Finally, I wish that one of the end anecdotes had opened rather than closed the film - one of her sayings, 'what is it we long for?' It really helped to frame everything and I would have found it a useful introductory device and probably read some of the dances a little differently with that insight.

Otherwise, I hate to conform to A&F hyperbole, but I really will not be surprised if this ends up being my Film Of The Year.

Edited by gigi

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D'Angelo tweets from Cannes:

65. Not as inventive an actual *film* as THE SOUL OF A MAN, but a fine, stirring introduction to Bausch's work.

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Saw this last night. OK, it's Germany's submission for Foreign Language Oscar. OK, it's qualified for Best Doc consideration. I found the editing to be amazing. The logistics of filming had to be horrendous. Very, very good. I was mesmerized. My wife was exhausted watching them.

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I have to say I'm sympathetic to those who have complained that the film offers us no real context whatsoever -- no real sense of who Pina is or who she was so significant. The film features interviews with people who talk about what it was like to work with her, yes, but that's all very INternal; what about something more EXternal, something that might give us more context?

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Anthony Lane in his 2011 wrap-up:

The year closed with “Pina,” Wim Wenders’s documentary on Pina Bausch. Trying to get friends to go and see a film about a dead German choreographer is not, to be frank, the simplest mission that has befallen me recently. Yet, of those who did heed the call and summon up the blood, none came back disappointed. Put it next to last year’s “Black Swan,” for instance, which had the clear advantage of a meaty plot, flapping wings, and gooseflesh-raising sex, and it is the Wenders, oddly, that feels like the more mature and deep-delving enterprise, reducing the Aronofsky, for all its gusto, to an adolescent psychotrip. Natalie Portman threw and flew herself into the role, but even a short spell in the company of Bausch’s ghost was enough to remind us that, in dance—as in golf, cake-baking, and nighttime commando raids—there really is no substitute for a pro. At the end of “Pina,” I felt as thrilled and drained as if I’d just come back from a really good action movie. Which, in a way, I had.

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Richard Brody @ The New Yorker:

Wim Wenders’s “Pina,” his documentary featuring dances by the late choreographer Pina Bausch (which Anthony Lane reviews in the magazine this week), is an excellent film insofar as Bausch is an excellent artist. Thanks to Wenders, some of Bausch’s dances are preserved on film, in a sensitive, intelligent, occasionally witty, library-quality recording. But its cinematic added value is slight. In effect, “Pina” is only a moderate improvement on standard-issue television recordings of dance performances. I wholeheartedly agree with Anthony that the movie is very much worth seeing, for Bausch’s dances and for the clips of her own dancing that Wenders provides. Yet the movie is European Cultural Product, a genteel and sumptuous packaging of great art works that elides their fury to establish them on the altar of the cult of art-veneration that substitutes, in secular modernity, for religious submission.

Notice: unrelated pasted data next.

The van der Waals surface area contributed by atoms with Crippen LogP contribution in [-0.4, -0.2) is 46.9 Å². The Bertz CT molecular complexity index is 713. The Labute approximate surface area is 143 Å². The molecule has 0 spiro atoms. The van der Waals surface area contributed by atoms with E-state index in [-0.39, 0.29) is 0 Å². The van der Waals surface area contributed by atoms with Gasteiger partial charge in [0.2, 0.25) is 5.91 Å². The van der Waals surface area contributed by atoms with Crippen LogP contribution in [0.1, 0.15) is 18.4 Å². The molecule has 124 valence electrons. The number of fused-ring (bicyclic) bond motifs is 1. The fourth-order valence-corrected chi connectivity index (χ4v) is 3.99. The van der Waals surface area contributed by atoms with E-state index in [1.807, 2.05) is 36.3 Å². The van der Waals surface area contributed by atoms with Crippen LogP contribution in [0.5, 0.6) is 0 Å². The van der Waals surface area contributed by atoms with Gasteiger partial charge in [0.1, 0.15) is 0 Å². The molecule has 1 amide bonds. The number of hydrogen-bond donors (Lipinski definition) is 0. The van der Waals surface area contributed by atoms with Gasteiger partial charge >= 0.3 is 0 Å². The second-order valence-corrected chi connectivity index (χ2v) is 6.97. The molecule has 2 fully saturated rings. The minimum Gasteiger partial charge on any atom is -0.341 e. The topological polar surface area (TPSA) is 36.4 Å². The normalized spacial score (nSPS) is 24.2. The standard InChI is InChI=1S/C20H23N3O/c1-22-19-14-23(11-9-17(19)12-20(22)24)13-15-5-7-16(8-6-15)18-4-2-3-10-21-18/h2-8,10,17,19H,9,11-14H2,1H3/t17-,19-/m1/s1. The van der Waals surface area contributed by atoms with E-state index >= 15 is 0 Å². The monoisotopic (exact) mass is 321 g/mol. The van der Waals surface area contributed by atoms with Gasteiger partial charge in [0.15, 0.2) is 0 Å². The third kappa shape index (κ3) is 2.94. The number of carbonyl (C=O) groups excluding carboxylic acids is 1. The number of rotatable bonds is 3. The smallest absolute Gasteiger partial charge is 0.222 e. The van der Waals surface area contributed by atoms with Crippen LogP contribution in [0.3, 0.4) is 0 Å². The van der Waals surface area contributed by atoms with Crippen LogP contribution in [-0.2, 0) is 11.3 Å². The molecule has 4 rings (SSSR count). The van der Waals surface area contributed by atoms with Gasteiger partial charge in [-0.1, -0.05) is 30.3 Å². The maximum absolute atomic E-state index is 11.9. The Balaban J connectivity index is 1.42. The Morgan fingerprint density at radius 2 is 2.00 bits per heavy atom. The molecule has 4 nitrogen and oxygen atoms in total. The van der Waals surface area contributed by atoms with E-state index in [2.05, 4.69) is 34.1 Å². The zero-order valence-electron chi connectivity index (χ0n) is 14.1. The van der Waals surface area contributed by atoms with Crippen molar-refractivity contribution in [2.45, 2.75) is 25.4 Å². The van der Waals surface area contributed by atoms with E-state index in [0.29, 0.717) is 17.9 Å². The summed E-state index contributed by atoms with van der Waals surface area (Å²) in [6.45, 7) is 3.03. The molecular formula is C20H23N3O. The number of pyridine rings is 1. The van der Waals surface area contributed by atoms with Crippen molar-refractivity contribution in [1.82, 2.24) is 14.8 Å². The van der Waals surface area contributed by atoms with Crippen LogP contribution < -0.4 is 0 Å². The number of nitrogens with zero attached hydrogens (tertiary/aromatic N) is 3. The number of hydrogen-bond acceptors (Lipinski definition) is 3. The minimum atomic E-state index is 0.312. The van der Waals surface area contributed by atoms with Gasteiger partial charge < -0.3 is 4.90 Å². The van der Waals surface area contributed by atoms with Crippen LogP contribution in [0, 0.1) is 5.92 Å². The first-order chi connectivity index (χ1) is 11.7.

Wenders is so devoted to Bausch’s dances that he makes sure to catch everything. His camera work and his editing are risk-free; he shows dancers making high-risk moves (the free falls and precarious balances in Bausch’s work are nerve-racking to see) but he himself doesn’t risk missing them. His framings and his cuts show, never hide, and to the extent that they do more than show, they mainly divert. By contrast, here’s a clip from a prior documentary film of dances by Bausch, “Un Jour Pina a Demandé” (“One Day Pina Asked”), from 1982, in which the director, Chantal Akerman, films one of the dances that Wenders also features prominently in his film . . .

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Richard Brody @ The New Yorker:

Wim Wenders’s “Pina,” his documentary featuring dances by the late choreographer Pina Bausch (which Anthony Lane reviews in the magazine this week), is an excellent film insofar as Bausch is an excellent artist. Thanks to Wenders, some of Bausch’s dances are preserved on film, in a sensitive, intelligent, occasionally witty, library-quality recording. But its cinematic added value is slight. In effect, “Pina” is only a moderate improvement on standard-issue television recordings of dance performances. I wholeheartedly agree with Anthony that the movie is very much worth seeing, for Bausch’s dances and for the clips of her own dancing that Wenders provides. Yet the movie is European Cultural Product, a genteel and sumptuous packaging of great art works that elides their fury to establish them on the altar of the cult of art-veneration that substitutes, in secular modernity, for religious submission.

Wenders is so devoted to Bausch’s dances that he makes sure to catch everything. His camera work and his editing are risk-free; he shows dancers making high-risk moves (the free falls and precarious balances in Bausch’s work are nerve-racking to see) but he himself doesn’t risk missing them. His framings and his cuts show, never hide, and to the extent that they do more than show, they mainly divert. By contrast, here’s a clip from a prior documentary film of dances by Bausch, “Un Jour Pina a Demandé” (“One Day Pina Asked”), from 1982, in which the director, Chantal Akerman, films one of the dances that Wenders also features prominently in his film . . .